- On the listed equity side there are metrics such as those developed by MSCI and FTSE, etc.
- It complements asset-level schemes such as LEED and Energy Star, focusing on the management and operations of real estate portfolios.
- It includes policy practices, integration of sustainability into acquisition process, active measurement and improvement of energy efficiency and sustainability of assets, but also the interaction with tenants, the community, and importantly, suppliers.
- GRESB runs an annual assessment on about 50 indicators. After the data has gone through a rigorous validation process, the data is scored with each company or fund receiving a GRESB Score, which is compared against peers in the same property type and region. In this way, ESG is made measurable.
- You have the numbers in front of you – at this point GRESB has rated over 1,000 private equity real estate funds and REITs, covering, for example, all of the ODCE universe, 55% of the U.S. REIT market. GRESB works closely with NAREIT and PREA and its counterparts in Europe and Asia.
The GRESB data is now available to about 60 LP’s and their fiduciaries, including some of the larger fiduciary advisors. The big question is always “what investors want” with all this data (see my previous blog on this topic). Are they really looking at those sustainability policies and tenant satisfaction surveys?
- For most of the investors, the simple answer is “no.” Most investors are in the education stage, understanding, perhaps like you, what sustainability means for their business. In that stage, there is often the desire to at least signal to GP’s or partners that this is a topic that is increasingly important. Reporting to GRESB, ticking the box, is then what matters.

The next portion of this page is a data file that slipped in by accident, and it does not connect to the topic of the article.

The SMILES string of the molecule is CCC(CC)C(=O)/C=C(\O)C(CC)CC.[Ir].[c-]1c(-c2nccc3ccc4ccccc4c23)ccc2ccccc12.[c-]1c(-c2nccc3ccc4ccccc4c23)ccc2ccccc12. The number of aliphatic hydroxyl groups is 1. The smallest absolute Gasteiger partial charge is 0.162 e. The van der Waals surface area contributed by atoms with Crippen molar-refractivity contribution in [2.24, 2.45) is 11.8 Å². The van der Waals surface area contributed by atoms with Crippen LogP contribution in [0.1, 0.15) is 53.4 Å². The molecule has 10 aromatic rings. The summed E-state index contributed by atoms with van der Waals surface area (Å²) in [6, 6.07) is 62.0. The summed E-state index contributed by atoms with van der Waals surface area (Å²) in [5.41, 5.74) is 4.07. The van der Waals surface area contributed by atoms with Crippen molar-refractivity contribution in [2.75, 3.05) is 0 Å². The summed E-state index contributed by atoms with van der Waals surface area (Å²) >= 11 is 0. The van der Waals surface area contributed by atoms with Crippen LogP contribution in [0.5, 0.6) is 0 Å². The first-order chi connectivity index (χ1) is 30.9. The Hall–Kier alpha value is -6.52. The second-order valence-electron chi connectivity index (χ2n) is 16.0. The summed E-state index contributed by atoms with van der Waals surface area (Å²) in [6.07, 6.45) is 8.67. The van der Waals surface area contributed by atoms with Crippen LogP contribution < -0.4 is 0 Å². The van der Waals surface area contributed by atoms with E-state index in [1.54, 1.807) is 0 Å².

- But education will soon turn into awareness, at which point investors feel the desire to get an objective measure of the ESG performance of their investments. Like for financials, measuring ESG performance in a quantitative way allows for a simple, straightforward understanding of where GP’s or partners are. At this stage, the data empowers investors that are otherwise uninformed, creating transparency in the sustainability performance of the real estate sector.
- The third stage includes investor requirements around performance and active engagement to reach those goals. That’s where an increasing number of more forward-looking investors and advisors are now. And perhaps the Europeans set the stage here – PGGM requires a 50 % carbon reduction in 5 years. APG requires investments to outperform their peers in the GRESB peer group (see another blog post on this topic).
But before we lose ourselves in what investors want, let’s go back to why energy efficiency and sustainability is a topic for real estate investment managers in the first place:
- Policy makers currently perceive buildings as “the problem”. However, I see buildings as the solution.
- Buildings offer an unprecedented opportunity to resolve major societal problems, and those that do that best will reap the benefits:
- Reduce cost
- Reduce risk
- Increase returns.
So, in the same way that you may ask about the level of sophistication of investors on the topic of sustainability and energy efficiency, I’d like to ask you: where does your organization stand on this topic?
My colleague Dan Winters, GRESB’s Head of North America, often refers to the “five stages of grief” when it comes to GRESB and property companies and fund managers:
- Denial (I’m ignoring GRESB)
- Anger (I’m so over GRESB, I hate GRESB!)
- Bargaining (Why does this not count towards my GRESB Score?)
- Depression (I will be fired if you don’t fix this for me…)
- Acceptance (Alright, let’s do this!)
I would like to add one more stage:
- Embracing (Wow – integrating ESG leads to a better business!)
Because those companies and fund managers that are truly embedding and integrating ESG into their business are ultimately best positioned for the inevitable change that the future will bring.